resplendent in a modish jet tuxedo and laceless patent-leather shoes. His hands and wrists dazzled with gold — gold cufflinks, gold wristwatch band, gold identification bracelet, and a large beveled gold wedding band on his left hand.

His opening selection — played, as Peterson’s music customarily is, to the rhythm accompaniment of his bassist, Ray Brown, and his drummer, Ed Thigpen — instantly revealed that his celebrated style was intact. He began the number, typically, with a long, rhapsodic, out-of-tempo introduction; then, in an electrifying transition, he launched, in tempo, a series of improvisations that alternated passages of immense, full-blooded chords with seemingly endless lines of dazzlingly articulated single-note patterns, all of these taken at a rhythmic clip that never dropped below a steady lope. The number set the pace for the evening: the three musicians propelled their jazz with a sweeping momentum that never waned, and even the program’s ballads, though they began gently and sensitively, gradually increased in intensity until they, too, rocked like down-home revival hymns.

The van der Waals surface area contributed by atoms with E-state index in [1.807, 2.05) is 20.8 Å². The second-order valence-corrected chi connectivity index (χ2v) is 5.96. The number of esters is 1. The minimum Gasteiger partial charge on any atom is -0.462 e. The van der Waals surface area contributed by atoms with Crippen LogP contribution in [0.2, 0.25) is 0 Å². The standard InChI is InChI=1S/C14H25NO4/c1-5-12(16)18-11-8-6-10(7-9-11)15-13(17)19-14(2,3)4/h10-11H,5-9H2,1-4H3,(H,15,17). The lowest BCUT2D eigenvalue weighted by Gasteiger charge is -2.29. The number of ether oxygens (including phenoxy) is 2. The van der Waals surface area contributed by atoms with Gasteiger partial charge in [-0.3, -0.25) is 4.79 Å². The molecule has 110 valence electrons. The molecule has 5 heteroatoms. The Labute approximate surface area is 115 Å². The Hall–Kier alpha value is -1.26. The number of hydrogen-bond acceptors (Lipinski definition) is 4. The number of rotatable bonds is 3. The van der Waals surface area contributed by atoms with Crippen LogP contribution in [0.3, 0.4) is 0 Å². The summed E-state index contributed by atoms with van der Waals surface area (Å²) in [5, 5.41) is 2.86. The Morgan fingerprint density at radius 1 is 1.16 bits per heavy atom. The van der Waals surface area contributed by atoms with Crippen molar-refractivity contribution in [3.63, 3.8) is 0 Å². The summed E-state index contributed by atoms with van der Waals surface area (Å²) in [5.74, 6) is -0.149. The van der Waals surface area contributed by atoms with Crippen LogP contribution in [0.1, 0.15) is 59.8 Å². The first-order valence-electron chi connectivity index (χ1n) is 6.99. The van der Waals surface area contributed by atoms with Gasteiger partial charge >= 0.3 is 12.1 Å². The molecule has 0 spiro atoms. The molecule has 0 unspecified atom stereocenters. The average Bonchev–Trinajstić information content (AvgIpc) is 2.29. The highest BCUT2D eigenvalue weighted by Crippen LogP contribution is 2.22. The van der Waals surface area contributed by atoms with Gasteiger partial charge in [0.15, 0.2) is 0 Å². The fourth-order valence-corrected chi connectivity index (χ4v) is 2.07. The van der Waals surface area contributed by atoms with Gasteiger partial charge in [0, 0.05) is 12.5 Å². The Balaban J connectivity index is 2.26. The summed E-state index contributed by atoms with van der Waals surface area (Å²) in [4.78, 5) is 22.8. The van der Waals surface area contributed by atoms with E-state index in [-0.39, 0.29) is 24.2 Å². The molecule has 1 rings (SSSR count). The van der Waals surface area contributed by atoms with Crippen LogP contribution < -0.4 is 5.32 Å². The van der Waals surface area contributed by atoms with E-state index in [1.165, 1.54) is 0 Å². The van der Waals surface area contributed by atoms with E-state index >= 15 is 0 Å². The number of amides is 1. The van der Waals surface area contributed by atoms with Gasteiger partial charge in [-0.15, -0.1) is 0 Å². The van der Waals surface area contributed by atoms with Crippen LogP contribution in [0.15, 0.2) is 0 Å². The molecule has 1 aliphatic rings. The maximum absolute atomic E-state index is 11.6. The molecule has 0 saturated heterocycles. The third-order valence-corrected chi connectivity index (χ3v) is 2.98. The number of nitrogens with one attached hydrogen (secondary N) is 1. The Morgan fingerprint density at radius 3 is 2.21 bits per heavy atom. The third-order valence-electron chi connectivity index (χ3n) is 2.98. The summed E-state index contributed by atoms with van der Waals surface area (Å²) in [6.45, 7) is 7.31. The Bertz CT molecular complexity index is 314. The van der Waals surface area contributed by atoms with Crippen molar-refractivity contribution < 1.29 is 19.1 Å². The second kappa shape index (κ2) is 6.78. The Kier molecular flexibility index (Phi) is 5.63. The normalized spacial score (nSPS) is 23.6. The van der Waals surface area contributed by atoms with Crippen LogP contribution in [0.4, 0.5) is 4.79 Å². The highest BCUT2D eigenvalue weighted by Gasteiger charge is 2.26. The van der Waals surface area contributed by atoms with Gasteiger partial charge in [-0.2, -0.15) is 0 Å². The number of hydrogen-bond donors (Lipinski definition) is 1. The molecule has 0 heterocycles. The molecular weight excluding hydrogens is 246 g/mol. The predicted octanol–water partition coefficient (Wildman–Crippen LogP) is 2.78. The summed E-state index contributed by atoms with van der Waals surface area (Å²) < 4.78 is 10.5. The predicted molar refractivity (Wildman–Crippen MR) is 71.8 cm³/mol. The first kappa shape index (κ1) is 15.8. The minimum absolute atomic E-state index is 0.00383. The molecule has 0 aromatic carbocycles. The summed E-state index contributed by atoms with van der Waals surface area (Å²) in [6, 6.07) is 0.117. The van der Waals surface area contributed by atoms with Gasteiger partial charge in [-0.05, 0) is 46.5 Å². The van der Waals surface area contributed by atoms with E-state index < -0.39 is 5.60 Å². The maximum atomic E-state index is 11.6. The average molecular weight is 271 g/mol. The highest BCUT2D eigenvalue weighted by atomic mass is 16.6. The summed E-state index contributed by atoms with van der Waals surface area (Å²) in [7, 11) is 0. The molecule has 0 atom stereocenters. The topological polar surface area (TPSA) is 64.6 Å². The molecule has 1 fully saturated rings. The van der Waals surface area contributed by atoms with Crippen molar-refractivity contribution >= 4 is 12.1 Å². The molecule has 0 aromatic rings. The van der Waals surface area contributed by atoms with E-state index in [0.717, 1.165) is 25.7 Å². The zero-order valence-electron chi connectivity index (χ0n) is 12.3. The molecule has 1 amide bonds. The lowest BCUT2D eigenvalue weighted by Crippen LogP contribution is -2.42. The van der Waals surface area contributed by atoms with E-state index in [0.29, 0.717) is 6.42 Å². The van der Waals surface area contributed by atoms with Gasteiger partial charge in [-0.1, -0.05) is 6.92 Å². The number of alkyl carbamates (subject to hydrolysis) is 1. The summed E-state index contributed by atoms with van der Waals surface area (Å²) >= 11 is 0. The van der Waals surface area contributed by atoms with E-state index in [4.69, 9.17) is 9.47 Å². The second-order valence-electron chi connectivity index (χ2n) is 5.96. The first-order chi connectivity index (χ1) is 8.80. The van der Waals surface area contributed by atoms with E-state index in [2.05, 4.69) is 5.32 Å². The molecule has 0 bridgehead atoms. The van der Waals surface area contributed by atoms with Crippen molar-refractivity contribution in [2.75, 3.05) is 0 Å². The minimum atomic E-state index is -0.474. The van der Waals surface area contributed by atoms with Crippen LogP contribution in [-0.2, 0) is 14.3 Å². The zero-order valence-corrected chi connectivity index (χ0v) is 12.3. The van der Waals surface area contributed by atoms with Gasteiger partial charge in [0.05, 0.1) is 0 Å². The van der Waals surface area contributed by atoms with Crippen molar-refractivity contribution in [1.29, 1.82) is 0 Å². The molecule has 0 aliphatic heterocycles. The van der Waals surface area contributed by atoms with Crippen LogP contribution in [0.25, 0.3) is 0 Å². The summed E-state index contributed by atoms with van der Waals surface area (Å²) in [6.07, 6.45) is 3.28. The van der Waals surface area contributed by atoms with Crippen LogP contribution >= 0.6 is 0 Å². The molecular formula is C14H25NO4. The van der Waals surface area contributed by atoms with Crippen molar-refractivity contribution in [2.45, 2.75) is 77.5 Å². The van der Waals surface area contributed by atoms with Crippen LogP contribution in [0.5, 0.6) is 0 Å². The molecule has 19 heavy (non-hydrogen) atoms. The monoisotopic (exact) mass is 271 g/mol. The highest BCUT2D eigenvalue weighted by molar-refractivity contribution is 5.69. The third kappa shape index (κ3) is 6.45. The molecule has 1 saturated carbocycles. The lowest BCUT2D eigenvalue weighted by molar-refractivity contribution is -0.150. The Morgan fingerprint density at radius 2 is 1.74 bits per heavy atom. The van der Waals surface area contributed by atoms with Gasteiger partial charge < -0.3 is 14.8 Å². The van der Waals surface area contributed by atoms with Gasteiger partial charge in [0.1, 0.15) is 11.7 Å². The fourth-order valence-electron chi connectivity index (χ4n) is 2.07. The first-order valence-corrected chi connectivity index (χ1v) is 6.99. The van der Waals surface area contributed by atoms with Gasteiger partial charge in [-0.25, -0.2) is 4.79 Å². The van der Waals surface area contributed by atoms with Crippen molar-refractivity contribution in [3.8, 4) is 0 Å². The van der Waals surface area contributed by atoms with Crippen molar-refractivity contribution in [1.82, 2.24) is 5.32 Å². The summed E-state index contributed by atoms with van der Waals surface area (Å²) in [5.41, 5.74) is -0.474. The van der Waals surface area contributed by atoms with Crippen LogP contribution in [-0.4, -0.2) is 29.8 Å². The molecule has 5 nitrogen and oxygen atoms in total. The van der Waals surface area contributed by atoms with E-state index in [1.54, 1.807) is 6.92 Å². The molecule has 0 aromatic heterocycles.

The effect of the music on Peterson’s followers was galvanizing. By the third number, a stomping blues tune, most of the audience was tapping, swaying and in such restless motion that it seemed as if the floor beneath them must suddenly have grown unbearably hot. Peterson, for his part, rocked easily back and forth on his bench, occasionally cocking his head to his left to catch some subtlety of Ray Brown’s bass, more rarely surveying the audience, apparently absentmindedly, as if he felt a duty to acknowledge that he wasn’t after all, playing alone, for his private / continued on page 24

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pleasure. Between number s, he mopped his face with a Brobdingnagian handkerchief and with the other men executed I o w, self-conscious bows in return for his fans’ acclaim. His final selection, after more than an